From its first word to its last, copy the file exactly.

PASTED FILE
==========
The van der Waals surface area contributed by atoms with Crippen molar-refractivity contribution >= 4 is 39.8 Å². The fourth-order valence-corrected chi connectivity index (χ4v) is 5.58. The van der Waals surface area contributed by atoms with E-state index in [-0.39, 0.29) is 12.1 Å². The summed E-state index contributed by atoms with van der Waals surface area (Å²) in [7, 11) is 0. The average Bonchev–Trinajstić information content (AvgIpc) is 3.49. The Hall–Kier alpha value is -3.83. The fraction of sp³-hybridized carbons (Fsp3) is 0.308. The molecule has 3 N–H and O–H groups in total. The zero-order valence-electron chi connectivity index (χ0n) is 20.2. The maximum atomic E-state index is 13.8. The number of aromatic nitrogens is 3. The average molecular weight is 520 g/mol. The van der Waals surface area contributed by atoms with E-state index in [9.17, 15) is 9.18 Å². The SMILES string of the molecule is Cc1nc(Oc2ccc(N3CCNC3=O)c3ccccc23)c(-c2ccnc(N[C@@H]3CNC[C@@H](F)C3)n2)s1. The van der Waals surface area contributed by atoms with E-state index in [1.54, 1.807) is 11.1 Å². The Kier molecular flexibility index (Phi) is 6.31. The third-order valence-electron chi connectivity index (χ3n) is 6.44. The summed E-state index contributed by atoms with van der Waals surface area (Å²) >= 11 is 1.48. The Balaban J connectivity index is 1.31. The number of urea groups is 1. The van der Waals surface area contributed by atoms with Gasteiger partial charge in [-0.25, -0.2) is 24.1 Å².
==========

The van der Waals surface area contributed by atoms with Crippen molar-refractivity contribution >= 4 is 39.8 Å². The fourth-order valence-corrected chi connectivity index (χ4v) is 5.58. The van der Waals surface area contributed by atoms with E-state index in [-0.39, 0.29) is 12.1 Å². The summed E-state index contributed by atoms with van der Waals surface area (Å²) in [7, 11) is 0. The average Bonchev–Trinajstić information content (AvgIpc) is 3.49. The Hall–Kier alpha value is -3.83. The fraction of sp³-hybridized carbons (Fsp3) is 0.308. The molecule has 3 N–H and O–H groups in total. The zero-order valence-electron chi connectivity index (χ0n) is 20.2. The maximum atomic E-state index is 13.8. The number of aromatic nitrogens is 3. The average molecular weight is 520 g/mol. The van der Waals surface area contributed by atoms with E-state index in [9.17, 15) is 9.18 Å². The SMILES string of the molecule is Cc1nc(Oc2ccc(N3CCNC3=O)c3ccccc23)c(-c2ccnc(N[C@@H]3CNC[C@@H](F)C3)n2)s1. The van der Waals surface area contributed by atoms with E-state index in [1.54, 1.807) is 11.1 Å². The Kier molecular flexibility index (Phi) is 6.31. The third-order valence-electron chi connectivity index (χ3n) is 6.44. The summed E-state index contributed by atoms with van der Waals surface area (Å²) >= 11 is 1.48. The Balaban J connectivity index is 1.31. The number of urea groups is 1. The van der Waals surface area contributed by atoms with Gasteiger partial charge in [-0.25, -0.2) is 24.1 Å².